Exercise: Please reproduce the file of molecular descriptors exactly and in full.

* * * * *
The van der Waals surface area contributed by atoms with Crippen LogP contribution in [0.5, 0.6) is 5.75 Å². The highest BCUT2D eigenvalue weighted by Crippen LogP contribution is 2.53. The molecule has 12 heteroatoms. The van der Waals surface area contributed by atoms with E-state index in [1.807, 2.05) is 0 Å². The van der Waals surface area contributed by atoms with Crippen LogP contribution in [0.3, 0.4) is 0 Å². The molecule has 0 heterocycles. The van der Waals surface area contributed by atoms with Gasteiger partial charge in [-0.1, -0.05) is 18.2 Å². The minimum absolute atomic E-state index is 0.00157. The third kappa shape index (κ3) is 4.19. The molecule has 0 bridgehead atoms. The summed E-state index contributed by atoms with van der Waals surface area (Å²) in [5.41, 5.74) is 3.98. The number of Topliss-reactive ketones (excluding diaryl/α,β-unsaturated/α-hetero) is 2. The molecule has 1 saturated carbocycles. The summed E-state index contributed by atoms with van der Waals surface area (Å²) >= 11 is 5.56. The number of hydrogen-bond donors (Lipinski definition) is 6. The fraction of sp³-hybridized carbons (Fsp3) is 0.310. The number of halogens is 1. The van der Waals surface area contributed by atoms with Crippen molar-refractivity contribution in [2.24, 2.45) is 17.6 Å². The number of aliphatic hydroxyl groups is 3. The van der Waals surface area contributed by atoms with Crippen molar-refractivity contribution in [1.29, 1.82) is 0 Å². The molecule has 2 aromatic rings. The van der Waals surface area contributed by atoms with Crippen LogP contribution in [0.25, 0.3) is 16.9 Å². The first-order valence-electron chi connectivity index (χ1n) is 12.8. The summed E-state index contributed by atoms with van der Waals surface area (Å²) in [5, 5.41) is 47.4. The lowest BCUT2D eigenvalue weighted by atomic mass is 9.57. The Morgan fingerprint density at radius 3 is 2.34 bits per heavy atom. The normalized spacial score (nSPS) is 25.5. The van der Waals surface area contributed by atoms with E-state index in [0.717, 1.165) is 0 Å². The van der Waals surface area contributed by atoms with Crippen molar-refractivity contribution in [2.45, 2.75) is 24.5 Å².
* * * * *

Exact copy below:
The van der Waals surface area contributed by atoms with Crippen LogP contribution in [0.5, 0.6) is 5.75 Å². The highest BCUT2D eigenvalue weighted by Crippen LogP contribution is 2.53. The molecule has 12 heteroatoms. The van der Waals surface area contributed by atoms with E-state index in [1.807, 2.05) is 0 Å². The van der Waals surface area contributed by atoms with Crippen LogP contribution in [0.3, 0.4) is 0 Å². The molecule has 0 heterocycles. The van der Waals surface area contributed by atoms with Gasteiger partial charge in [-0.1, -0.05) is 18.2 Å². The minimum absolute atomic E-state index is 0.00157. The third kappa shape index (κ3) is 4.19. The molecule has 0 bridgehead atoms. The summed E-state index contributed by atoms with van der Waals surface area (Å²) in [5.41, 5.74) is 3.98. The number of Topliss-reactive ketones (excluding diaryl/α,β-unsaturated/α-hetero) is 2. The molecule has 1 saturated carbocycles. The summed E-state index contributed by atoms with van der Waals surface area (Å²) >= 11 is 5.56. The number of hydrogen-bond donors (Lipinski definition) is 6. The fraction of sp³-hybridized carbons (Fsp3) is 0.310. The number of halogens is 1. The van der Waals surface area contributed by atoms with Crippen molar-refractivity contribution in [2.24, 2.45) is 17.6 Å². The number of aliphatic hydroxyl groups is 3. The van der Waals surface area contributed by atoms with Crippen molar-refractivity contribution in [1.29, 1.82) is 0 Å². The molecule has 2 aromatic rings. The van der Waals surface area contributed by atoms with Crippen LogP contribution in [0.25, 0.3) is 16.9 Å². The first-order valence-electron chi connectivity index (χ1n) is 12.8. The summed E-state index contributed by atoms with van der Waals surface area (Å²) in [5, 5.41) is 47.4. The lowest BCUT2D eigenvalue weighted by atomic mass is 9.57. The Morgan fingerprint density at radius 3 is 2.34 bits per heavy atom. The normalized spacial score (nSPS) is 25.5. The van der Waals surface area contributed by atoms with E-state index in [0.717, 1.165) is 0 Å². The van der Waals surface area contributed by atoms with Crippen molar-refractivity contribution in [2.45, 2.75) is 24.5 Å².